A new comedy club is coming soon to the Triangle’s live-entertainment landscape, a place called Raleigh Improv. Which is not actually in Raleigh, but we’ll get to that.
Raleigh Improv will have what general manager Andrew Lofaro describes as “comfortable seating for 460” — plus uncomfortable seating for another 121, if the demand is there, which adds up to a fire-code capacity of 581.
Also on tap is blue-collar Southern comic Dusty Slay on New Year’s Eve; Whitney Cummings, TV writer and creator of the sitcom series “2 Broke Girls,” Jan. 4-5; and former talk-show host Arsenio Hall Feb. 1-2.
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Here are five things to know.
1. Raleigh Improv is actually in Cary.
It’s in Parkside Town Commons, at 1224 Parkside Main St. And it’s called “Raleigh” rather than “Cary” primarily because of branding.
“We’ve been doing research in Raleigh for years, looking for a place to grow in this market,” said Lofaro. “The town of Cary is a huge reason why we’re here now instead of two years down the road. Obviously, Cary is a great town with the statistics everybody wants. But at the end of the day, Raleigh is the anchor city.”
2. Opening night will feature an act with local ties.
Before Jeong was a star, he grew up in Greensboro, the son of immigrant parents from South Korea. He went on to Duke University and UNC-Chapel Hill School of Medicine, eventually becoming a licensed physician. He most recently cheered on his Blue Devils at the UNC-Duke game in March.
But medicine long ago took a back seat to acting and standup. Along with “The Hangover” and this year’s big-screen smash “Crazy Rich Asians,” he has had major parts in the network sitcoms “Dr. Ken” and “Community.” This week, comedian Whoopi Goldberg publicly voiced support for Jeong hosting the Oscars, making him the first Asian-American to do so, according to the Hollywood Reporter. Jeong agreed with Goldberg on “The View” and later on “Late Night with Seth Meyers.” (No decision has been made.)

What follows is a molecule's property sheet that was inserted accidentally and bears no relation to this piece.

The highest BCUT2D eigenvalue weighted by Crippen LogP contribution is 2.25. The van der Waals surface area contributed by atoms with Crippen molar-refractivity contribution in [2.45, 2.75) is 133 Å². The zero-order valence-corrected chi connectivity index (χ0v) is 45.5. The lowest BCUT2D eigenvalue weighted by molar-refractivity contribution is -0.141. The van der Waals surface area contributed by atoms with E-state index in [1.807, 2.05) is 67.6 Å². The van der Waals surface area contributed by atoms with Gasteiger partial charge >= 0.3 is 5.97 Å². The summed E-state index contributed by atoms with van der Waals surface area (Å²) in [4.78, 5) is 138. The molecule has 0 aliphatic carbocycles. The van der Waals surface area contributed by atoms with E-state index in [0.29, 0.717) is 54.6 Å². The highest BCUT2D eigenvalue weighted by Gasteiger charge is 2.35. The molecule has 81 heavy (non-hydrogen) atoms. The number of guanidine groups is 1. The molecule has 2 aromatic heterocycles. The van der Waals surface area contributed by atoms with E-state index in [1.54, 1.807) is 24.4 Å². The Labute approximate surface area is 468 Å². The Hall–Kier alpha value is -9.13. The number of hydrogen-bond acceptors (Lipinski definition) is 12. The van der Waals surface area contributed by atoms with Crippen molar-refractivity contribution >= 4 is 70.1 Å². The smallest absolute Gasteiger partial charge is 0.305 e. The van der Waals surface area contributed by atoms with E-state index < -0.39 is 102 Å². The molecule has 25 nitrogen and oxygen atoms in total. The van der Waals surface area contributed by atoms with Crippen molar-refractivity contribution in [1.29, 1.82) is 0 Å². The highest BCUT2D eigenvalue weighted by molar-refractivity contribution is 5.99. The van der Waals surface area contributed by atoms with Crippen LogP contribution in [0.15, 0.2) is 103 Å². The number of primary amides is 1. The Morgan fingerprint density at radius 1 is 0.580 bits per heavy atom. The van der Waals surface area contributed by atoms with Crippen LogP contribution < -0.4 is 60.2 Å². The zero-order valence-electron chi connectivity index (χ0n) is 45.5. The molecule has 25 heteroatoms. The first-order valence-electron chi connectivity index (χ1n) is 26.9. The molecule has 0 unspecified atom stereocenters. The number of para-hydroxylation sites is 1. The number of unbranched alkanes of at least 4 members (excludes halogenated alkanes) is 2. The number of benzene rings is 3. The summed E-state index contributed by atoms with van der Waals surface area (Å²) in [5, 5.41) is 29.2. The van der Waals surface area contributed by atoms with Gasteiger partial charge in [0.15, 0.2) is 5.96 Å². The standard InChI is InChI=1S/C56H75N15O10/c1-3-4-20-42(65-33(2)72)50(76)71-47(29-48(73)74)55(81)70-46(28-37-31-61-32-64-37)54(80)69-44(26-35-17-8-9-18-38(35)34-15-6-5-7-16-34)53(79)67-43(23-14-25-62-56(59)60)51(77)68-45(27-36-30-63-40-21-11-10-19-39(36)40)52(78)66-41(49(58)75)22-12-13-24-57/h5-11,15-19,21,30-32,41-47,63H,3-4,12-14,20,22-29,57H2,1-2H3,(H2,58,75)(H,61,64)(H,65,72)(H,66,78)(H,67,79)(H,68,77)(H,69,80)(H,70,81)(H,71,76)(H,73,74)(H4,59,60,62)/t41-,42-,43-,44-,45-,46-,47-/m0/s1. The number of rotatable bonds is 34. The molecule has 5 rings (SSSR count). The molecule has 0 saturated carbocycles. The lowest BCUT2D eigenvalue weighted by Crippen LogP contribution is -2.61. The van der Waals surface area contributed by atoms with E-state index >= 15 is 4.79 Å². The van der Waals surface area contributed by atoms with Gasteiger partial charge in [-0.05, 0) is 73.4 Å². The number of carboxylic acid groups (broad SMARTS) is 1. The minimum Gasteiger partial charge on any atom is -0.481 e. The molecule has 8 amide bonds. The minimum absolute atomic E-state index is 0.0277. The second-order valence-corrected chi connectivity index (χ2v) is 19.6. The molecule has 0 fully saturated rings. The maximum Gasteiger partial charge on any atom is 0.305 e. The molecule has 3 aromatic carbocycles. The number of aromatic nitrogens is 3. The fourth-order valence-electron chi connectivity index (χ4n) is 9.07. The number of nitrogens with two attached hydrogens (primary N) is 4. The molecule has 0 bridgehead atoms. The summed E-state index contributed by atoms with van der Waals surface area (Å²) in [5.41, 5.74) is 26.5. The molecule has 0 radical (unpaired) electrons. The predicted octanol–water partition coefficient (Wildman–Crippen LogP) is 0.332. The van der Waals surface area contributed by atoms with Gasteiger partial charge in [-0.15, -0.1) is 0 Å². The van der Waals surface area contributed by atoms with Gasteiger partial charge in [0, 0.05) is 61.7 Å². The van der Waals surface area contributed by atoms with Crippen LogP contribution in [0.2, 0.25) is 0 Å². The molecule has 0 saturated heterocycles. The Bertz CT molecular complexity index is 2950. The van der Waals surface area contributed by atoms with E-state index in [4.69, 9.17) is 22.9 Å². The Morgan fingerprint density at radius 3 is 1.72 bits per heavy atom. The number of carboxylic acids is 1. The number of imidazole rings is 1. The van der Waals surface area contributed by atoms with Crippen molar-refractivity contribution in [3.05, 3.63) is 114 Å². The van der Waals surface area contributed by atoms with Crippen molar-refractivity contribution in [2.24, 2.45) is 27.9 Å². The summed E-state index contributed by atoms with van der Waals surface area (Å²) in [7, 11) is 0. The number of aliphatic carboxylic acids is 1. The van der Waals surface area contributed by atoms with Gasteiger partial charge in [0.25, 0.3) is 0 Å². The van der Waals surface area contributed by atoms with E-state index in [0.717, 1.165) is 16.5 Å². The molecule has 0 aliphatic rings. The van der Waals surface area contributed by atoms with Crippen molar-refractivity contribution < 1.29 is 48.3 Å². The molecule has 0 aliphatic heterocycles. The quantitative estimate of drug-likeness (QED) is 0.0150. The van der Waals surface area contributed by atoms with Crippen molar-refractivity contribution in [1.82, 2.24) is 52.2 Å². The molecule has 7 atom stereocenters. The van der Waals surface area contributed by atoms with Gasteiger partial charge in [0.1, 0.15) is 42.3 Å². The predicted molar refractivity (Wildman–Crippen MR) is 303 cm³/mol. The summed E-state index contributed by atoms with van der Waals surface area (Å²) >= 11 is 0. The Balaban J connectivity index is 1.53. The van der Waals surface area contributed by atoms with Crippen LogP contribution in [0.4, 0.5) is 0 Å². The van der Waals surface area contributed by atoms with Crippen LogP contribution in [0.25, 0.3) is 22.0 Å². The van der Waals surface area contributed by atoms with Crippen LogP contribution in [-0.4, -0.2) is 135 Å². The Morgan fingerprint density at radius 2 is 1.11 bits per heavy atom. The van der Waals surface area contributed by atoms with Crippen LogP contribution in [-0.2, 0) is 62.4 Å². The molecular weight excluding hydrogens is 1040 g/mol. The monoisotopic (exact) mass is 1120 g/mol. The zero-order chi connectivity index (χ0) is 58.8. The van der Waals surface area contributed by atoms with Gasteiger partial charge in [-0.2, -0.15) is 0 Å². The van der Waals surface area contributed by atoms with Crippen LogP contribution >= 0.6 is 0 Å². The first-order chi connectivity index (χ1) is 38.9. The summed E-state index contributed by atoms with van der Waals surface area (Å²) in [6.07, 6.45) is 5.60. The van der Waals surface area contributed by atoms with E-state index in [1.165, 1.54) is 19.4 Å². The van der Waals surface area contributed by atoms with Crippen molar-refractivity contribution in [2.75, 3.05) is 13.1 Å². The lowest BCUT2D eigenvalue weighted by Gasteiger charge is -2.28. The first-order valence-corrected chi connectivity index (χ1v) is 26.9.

All four of Jeong’s shows on Dec. 28-29 are already sold out.
3. Raleigh Improv is part of a chain.
It’s a sizable one, too. Improv Live is part of the Levity Live organization and has more than 30 clubs across the nation, with more in the works for Pittsburgh, Chicago, Minneapolis, Cleveland and cities in Florida and Texas.
“We have an aggressive growth platform, and the Southeast is part of the expansion plan,” said Robert Hartmann, co-founder of Levity. “I’ve always looked at Raleigh as a kind of meeting point between North and South, fitting nicely into the East Coast triangle with Nashville and New York.”
The national acts are booked out of the chain’s Los Angeles office.
4. There will be competition.
Raleigh Improv enters a market that has long had a leading high-profile comedy venue, Goodnights Comedy Club, open in Raleigh since 1983. But the new club’s management downplays the competition angle.
“This market is absolutely big enough for both of us, especially given how fast it’s growing,” said Hartmann. “Seems like everyone’s moving here. Orange cones dot the highway everywhere you go here.”
5. A restaurant and music club are in the works.
Plans call for a full-service restaurant and live-music club to open within the Raleigh Improv space sometime in the second half of 2019. The model is Copper Blues Rock Pub & Kitchen, which is in five other Improv locations, with a capacity of around 200.
“We are all about live,” said Hartmann. “In a world that’s so digital, one thing we need more of is something you experience that only happens one time. There’s that moment, it’s gone forever and every night is different.”
Raleigh Improv is in Parkside Town Commons, at 1224 Parkside Main St., Cary.
Upcoming shows include Dusty Slay, Dec. 31; Chris Kattan & Friends, Jan. 18-20; Arsenio Hall, Feb. 1-2; Gilbert Gottfried, Feb. 8-10; Andrew Schulz, Feb. 14; and Rita Rudner, Feb. 16-17.
For details and tickets, go to improv.com/raleigh.